I can honestly say I am deeply grateful to have met and learned something of the lives of this small percentage of our planet's population, you among them, and many others who are writers. And I take nourishment and joy from hearing their stories.
I've been a lone wolf my whole life, keeping to myself, not asking for help, and not being particularly generous with offering it either. This online game has given me a chance to feel like I actually belong to the human community, that I can count myself as a part of a whole, rather than an isolated misfit who just doesn't deserve a place around the campfire sharing stories.
Who knows, I might change my opinion or my mind at some point, but for now, I am absolutely delighted with the discovery I'm making. That sharing myself quite freely does not disturb the sanctuary of my inner life. In fact, just the opposite. As I reach out, something even bigger grows inside. And that something is being given lawful protection in the process.
It is as though I am a tree by nature that has been afraid that by putting out leaves I would endanger my roots. But sending out visible branches only drives the roots deeper, making them more stable, more private, more unknowable. The more I share, the greater the reservoir of all that can never be told about me becomes.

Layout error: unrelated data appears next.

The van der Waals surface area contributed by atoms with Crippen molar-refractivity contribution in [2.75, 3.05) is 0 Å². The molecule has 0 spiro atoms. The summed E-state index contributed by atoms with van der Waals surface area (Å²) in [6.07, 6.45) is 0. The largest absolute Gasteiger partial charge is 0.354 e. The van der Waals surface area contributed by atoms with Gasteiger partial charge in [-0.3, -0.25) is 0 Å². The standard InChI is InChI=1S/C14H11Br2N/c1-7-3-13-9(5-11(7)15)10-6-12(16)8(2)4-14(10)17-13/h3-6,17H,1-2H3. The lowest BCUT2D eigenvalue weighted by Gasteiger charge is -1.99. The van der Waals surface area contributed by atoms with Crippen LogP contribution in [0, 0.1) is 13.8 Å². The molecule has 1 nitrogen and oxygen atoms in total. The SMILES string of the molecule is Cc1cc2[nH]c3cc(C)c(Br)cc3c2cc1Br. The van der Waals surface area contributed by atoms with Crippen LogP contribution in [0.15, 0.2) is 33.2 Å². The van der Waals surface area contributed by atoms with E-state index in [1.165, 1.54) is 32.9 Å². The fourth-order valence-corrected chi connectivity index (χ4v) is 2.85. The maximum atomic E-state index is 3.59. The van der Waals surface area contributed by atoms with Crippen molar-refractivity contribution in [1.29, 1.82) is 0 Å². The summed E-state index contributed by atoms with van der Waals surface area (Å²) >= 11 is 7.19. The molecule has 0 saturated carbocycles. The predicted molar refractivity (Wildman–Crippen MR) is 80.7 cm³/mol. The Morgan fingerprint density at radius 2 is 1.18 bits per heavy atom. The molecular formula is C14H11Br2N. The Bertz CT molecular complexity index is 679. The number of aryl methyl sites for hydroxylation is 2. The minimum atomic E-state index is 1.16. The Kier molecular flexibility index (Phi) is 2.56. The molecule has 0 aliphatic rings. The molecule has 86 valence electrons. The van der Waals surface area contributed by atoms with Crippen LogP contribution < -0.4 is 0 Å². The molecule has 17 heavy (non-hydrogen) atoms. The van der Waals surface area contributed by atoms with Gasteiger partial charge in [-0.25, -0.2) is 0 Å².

Still, I resonate with and respect your point of view on this. I think there is a place for the men with no camera, people with no diary, no social media account, and not an ounce of compulsion to record, review or inventory the passing of their lives. Just living and sharing the example of their enoughness as they go. We need such people.
For now, I've set that form of identity aside. I'm personally running an experiment to learn the difference between idiot exposure and authentic human sharing. So far, I have been unable to learn that difference by withholding.
Thank you to, who writes , for this comment. If you aren’t already subscribed to his newsletter, you should be.
Photo(s) of the Week
On our last vacation, we spent an evening walking around this island in the middle of the lake. There was nothing on it. No signs a human had ever been there (although they have.) My daughter didn’t want to leave; she enjoyed every minute, simply exploring and climbing the rocks.
My hope is that places like this will continue to exist so my grandkids can do the same.
I hope you all have a great week!